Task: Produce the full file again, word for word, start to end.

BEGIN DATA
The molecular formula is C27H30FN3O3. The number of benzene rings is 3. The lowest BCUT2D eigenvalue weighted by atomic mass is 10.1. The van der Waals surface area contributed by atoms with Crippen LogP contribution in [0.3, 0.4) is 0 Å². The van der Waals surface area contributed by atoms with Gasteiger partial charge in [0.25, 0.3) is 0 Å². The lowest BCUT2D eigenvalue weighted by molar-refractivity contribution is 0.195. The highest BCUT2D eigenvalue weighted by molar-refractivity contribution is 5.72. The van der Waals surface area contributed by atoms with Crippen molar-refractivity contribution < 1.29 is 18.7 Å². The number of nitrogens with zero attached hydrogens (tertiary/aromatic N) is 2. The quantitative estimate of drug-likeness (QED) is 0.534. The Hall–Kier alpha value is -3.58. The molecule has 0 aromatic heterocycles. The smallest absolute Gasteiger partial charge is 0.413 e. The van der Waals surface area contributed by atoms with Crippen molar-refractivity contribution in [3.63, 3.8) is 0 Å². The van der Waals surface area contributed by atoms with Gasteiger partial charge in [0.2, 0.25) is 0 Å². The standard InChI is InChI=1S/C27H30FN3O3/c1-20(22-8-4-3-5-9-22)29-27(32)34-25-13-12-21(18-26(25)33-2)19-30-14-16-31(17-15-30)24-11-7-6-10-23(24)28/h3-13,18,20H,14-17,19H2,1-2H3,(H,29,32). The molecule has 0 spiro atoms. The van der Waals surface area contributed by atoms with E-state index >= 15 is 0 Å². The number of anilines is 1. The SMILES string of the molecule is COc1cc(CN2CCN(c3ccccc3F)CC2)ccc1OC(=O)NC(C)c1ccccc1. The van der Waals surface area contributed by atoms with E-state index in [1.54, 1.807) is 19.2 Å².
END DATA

The molecular formula is C27H30FN3O3. The number of benzene rings is 3. The lowest BCUT2D eigenvalue weighted by atomic mass is 10.1. The van der Waals surface area contributed by atoms with Crippen LogP contribution in [0.3, 0.4) is 0 Å². The van der Waals surface area contributed by atoms with Gasteiger partial charge in [0.25, 0.3) is 0 Å². The lowest BCUT2D eigenvalue weighted by molar-refractivity contribution is 0.195. The highest BCUT2D eigenvalue weighted by molar-refractivity contribution is 5.72. The van der Waals surface area contributed by atoms with Crippen molar-refractivity contribution < 1.29 is 18.7 Å². The number of nitrogens with zero attached hydrogens (tertiary/aromatic N) is 2. The quantitative estimate of drug-likeness (QED) is 0.534. The Hall–Kier alpha value is -3.58. The molecule has 0 aromatic heterocycles. The smallest absolute Gasteiger partial charge is 0.413 e. The van der Waals surface area contributed by atoms with Crippen molar-refractivity contribution in [3.63, 3.8) is 0 Å². The van der Waals surface area contributed by atoms with Gasteiger partial charge in [0.2, 0.25) is 0 Å². The standard InChI is InChI=1S/C27H30FN3O3/c1-20(22-8-4-3-5-9-22)29-27(32)34-25-13-12-21(18-26(25)33-2)19-30-14-16-31(17-15-30)24-11-7-6-10-23(24)28/h3-13,18,20H,14-17,19H2,1-2H3,(H,29,32). The molecule has 0 spiro atoms. The van der Waals surface area contributed by atoms with E-state index >= 15 is 0 Å². The number of anilines is 1. The SMILES string of the molecule is COc1cc(CN2CCN(c3ccccc3F)CC2)ccc1OC(=O)NC(C)c1ccccc1. The van der Waals surface area contributed by atoms with E-state index in [1.54, 1.807) is 19.2 Å².